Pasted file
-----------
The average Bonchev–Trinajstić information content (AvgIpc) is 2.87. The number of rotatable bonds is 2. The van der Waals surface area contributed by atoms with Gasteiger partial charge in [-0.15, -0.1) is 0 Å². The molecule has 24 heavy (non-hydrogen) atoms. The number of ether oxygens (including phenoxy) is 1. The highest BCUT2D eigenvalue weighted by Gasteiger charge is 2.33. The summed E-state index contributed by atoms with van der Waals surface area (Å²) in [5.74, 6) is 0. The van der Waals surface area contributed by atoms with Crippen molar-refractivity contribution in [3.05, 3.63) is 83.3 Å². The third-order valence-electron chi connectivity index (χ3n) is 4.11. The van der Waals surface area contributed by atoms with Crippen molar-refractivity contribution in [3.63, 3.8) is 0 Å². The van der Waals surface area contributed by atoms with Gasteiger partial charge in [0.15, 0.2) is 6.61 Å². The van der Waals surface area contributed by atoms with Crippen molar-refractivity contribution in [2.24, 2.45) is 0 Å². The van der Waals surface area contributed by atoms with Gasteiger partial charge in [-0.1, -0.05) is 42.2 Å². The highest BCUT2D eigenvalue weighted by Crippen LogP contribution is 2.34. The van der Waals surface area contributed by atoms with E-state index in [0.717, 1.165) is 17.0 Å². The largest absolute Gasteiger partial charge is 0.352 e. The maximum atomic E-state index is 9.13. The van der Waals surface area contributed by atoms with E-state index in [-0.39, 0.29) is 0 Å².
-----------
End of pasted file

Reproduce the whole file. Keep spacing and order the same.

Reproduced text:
The average Bonchev–Trinajstić information content (AvgIpc) is 2.87. The number of rotatable bonds is 2. The van der Waals surface area contributed by atoms with Gasteiger partial charge in [-0.15, -0.1) is 0 Å². The molecule has 24 heavy (non-hydrogen) atoms. The number of ether oxygens (including phenoxy) is 1. The highest BCUT2D eigenvalue weighted by Gasteiger charge is 2.33. The summed E-state index contributed by atoms with van der Waals surface area (Å²) in [5.74, 6) is 0. The van der Waals surface area contributed by atoms with Crippen molar-refractivity contribution in [3.05, 3.63) is 83.3 Å². The third-order valence-electron chi connectivity index (χ3n) is 4.11. The van der Waals surface area contributed by atoms with Crippen molar-refractivity contribution in [3.63, 3.8) is 0 Å². The van der Waals surface area contributed by atoms with Gasteiger partial charge in [0.15, 0.2) is 6.61 Å². The van der Waals surface area contributed by atoms with Crippen molar-refractivity contribution in [2.24, 2.45) is 0 Å². The van der Waals surface area contributed by atoms with Gasteiger partial charge in [-0.1, -0.05) is 42.2 Å². The highest BCUT2D eigenvalue weighted by Crippen LogP contribution is 2.34. The van der Waals surface area contributed by atoms with E-state index in [0.717, 1.165) is 17.0 Å². The largest absolute Gasteiger partial charge is 0.352 e. The maximum atomic E-state index is 9.13. The van der Waals surface area contributed by atoms with E-state index in [-0.39, 0.29) is 0 Å².